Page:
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Seattle City Light JIM BAGGS, Interim General Manager and CEO
Staying Safe Around Electricity
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Electrical Safety

Electricity. It keeps the lights on and powers your home and all of the appliances, tools and devices that you use on a daily basis. It's essential to your daily life. Sometimes it's easy to take it for granted. Each year, there are approximately 51,000 home electrical fires in the U.S. Fires cause property damage, injuries and approximately 500 unfortunate deaths.

City Light wants to make sure you have the information you need to use electricity wisely and follow safe practices. You and your family can stay safe around electricity by learning more about electricity and following some of these helpful tips. At Seattle City Light, safety comes first.

Related Content

Downed Power Lines
These are extremely dangerous. Stay as far away as you can from a downed power line.

Carbon Monoxide Poisoning
Fuel burning appliances can produce a gas that cannot be seen or smelled.

contact us

Report an Outage
206.684.3000 or
206.684.7400

How To Stay Safe Around Electricity

  • Never touch or approach a downed wire - or anything in contact with one. Always assume a wire is live and stay as far away from a line as you can. Never try to remove items caught in power lines. When you see a downed power line - help to keep everyone safe by reporting it as soon as you can. Call (206) 684-3000 or (206) 684-7400 to report it or call 911 to address any situation where a downed power line might cause a dangerous situation.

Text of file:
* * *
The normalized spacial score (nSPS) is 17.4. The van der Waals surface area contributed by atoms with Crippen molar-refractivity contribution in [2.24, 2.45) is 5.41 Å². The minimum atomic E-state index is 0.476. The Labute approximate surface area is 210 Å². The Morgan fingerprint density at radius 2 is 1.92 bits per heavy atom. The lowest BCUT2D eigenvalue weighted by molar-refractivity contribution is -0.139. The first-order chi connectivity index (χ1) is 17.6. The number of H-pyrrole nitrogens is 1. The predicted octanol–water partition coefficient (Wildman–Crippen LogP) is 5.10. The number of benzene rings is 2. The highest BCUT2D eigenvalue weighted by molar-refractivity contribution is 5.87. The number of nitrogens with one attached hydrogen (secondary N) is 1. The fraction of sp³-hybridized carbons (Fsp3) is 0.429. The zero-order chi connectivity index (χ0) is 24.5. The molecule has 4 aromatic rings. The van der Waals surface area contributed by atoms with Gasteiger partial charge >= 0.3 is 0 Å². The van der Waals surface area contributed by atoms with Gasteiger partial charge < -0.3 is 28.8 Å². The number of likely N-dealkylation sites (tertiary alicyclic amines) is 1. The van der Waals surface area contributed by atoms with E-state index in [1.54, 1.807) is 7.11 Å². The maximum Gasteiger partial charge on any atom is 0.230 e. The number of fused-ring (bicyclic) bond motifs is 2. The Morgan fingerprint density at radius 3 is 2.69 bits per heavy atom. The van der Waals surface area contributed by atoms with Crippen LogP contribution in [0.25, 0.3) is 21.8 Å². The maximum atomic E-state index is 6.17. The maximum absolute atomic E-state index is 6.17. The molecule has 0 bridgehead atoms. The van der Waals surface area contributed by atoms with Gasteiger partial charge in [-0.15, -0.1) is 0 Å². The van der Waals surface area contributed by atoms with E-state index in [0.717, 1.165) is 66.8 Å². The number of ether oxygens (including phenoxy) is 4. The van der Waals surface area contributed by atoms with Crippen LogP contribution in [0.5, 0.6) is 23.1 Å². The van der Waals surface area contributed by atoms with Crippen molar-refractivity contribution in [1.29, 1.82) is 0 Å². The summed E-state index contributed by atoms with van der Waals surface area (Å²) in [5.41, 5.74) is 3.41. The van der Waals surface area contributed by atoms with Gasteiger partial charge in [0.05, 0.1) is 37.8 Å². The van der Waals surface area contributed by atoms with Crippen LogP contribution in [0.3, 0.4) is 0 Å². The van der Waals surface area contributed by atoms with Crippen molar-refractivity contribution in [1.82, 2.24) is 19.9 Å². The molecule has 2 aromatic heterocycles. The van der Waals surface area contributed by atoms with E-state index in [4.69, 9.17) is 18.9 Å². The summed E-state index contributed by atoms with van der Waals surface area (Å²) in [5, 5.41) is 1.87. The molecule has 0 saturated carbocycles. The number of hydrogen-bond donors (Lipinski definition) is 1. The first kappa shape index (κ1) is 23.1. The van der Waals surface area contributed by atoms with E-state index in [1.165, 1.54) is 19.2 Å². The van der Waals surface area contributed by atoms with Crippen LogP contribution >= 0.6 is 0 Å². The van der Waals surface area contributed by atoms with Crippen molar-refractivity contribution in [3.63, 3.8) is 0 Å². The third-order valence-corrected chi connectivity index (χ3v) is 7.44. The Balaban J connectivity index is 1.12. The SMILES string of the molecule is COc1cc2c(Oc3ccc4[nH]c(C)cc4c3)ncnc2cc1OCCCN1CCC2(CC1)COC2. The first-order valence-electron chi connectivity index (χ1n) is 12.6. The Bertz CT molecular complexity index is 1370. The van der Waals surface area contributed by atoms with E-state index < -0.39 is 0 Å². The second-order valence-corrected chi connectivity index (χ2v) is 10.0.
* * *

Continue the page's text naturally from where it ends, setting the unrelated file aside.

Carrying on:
• Keep trees in your yard trimmed so they won't blow into power lines. Pruning trees or climbing trees can be dangerous even if they aren't directly touching power near wires. If you need to do yard work or home repairs within 20 feet of a powerline, schedule a temporary disconnect at least two weeks in advance.
  • If a power line falls on your car, stay inside if possible, call 911 and wait for help. If you must get out, avoid touching the car and the ground at the same time. Keep your feet together at all times. Jump out of the car, then hop or shuffle at least 20 feet away.